interest holders or responsible entities of relevant critical
infrastructure assets, to provide interest, control and operational
information (i.e. the asset’s location, a description of the
area the asset services, basic information about entities
responsible for the operation of the asset and the arrangements in
place with each operator) to the Cyber and Infrastructure Security
Centre which manages the register.

This obligation commences on the later of:

  • six (6) months after the commencement of the Security of
    Critical Infrastructure (Application) Rules 2021 (Cth) (8 October
    2022); or

  • six (6) months after the asset becomes a critical
    infrastructure asset.

Government Assistance measure

When a cybersecurity incident is affecting a defined critical
infrastructure asset, the Government has three key powers to
exercise:

  • require the disclosure of information;

  • order an entity to act in a specified way; and

  • authorise the ASD to step in or take direct action where
    necessary.

Obligation to notify data service providers

A responsible entity must take reasonable steps to inform a
service provider as soon as practicable if the service provider is
processing or storing business critical data for the responsible
entity on a commercial basis. The service provider should be made
aware that:

  • they’re providing data services to the responsible entity
    on a commercial basis; and

  • such services relate to business critical data.

Next steps

The next step for a business is to ascertain whether it has any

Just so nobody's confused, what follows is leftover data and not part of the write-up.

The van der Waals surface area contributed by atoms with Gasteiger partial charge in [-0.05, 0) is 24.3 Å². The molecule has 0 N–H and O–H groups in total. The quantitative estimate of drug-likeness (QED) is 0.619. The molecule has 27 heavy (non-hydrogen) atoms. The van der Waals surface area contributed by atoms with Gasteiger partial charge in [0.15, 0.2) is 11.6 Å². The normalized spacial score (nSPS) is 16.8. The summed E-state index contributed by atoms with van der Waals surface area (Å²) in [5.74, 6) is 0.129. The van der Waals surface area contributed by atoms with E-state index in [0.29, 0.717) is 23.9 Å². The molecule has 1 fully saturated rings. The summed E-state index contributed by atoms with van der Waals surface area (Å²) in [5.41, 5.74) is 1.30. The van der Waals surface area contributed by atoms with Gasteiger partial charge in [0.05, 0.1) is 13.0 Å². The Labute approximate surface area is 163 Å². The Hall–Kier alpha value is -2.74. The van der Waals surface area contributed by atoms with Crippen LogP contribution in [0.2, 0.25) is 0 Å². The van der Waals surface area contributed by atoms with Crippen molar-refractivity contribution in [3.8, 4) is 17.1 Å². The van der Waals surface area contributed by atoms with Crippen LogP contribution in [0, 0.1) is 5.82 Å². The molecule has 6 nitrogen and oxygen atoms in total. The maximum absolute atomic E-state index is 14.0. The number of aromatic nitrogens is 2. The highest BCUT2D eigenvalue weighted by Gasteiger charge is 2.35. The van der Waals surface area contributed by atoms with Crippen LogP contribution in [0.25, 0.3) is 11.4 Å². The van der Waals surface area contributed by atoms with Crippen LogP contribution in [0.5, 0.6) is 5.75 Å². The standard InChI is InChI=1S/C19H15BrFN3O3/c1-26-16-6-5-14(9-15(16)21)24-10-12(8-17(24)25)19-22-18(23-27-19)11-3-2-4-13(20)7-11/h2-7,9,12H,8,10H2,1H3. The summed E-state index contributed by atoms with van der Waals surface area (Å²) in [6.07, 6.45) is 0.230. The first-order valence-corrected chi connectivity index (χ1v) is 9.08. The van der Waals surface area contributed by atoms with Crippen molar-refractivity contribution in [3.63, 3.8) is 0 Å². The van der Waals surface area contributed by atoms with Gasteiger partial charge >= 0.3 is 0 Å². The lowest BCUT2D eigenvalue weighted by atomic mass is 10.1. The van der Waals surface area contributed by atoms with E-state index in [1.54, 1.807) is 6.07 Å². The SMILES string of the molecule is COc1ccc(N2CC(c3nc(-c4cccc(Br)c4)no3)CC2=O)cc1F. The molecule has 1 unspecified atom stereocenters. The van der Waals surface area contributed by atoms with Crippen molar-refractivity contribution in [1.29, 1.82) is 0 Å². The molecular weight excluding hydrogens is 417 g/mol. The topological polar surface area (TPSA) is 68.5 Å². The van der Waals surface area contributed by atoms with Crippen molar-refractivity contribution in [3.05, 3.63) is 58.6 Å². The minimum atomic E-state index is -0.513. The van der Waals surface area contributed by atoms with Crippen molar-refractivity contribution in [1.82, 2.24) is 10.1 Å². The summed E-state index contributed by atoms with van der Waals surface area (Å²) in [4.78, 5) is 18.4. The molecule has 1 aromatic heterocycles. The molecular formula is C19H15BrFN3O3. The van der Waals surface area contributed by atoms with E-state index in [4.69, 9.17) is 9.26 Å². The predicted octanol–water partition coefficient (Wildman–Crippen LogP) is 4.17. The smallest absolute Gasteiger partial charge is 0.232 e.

critical assets and if so, what these are. Creating and maintaining
a critical asset register is an important part of this process.

When creating a critical asset register, a business should
consider:

If you require assistance in relation to understanding your
obligations as an ACL or AFSL holder, please contact us.

Background Information:

The Security Legislation Amendment (Critical
infrastructure) Act
2021
(“the SLACI
Act
“) was enacted in December 2021 as the first one
of a two-part process of amending the Security of Critical Infrastructure Act
2018
(Cth)
(“the SOCI Act“). It
expands the definition of “Critical Infrastructure
Sector” to include a number of new sectors within the
legislative framework. One of the sectors it includes is the
financial services and markets sector.

The legislation also notes that “an asset that relates to a
critical infrastructure sector” is also a “critical
infrastructure sector asset”.

In March 2022, the Security Legislation Amendment (Critical
Infrastructure Protection) Act
2022 (Cth)

(“the SLACIP Act”) was passed.

Further reading

Security Legislation Amendment (Critical
Infrastructure) Act 2021
(Cth)

Security Legislation Amendment (Critical
Infrastructure Protection) Act 2022 (Cth)

Security of Critical Infrastructure Act 2018
(Cth)


Security of Critical Infrastructure (Definitions) Rules (LIN
21/039) 2021
;

Ransomware Action Plan

Australian
Cyber Security Centre
(ACSC)

Locked Out: Tackling Australia’s ransomware
threat

POPULAR ARTICLES ON: Technology from Australia

The cyber lifecycle

Albrecht Burrows

Cyber & Privacy is an area that is constantly changing. 3 stages discussed: Preparation, Incident Response, & Maintenance.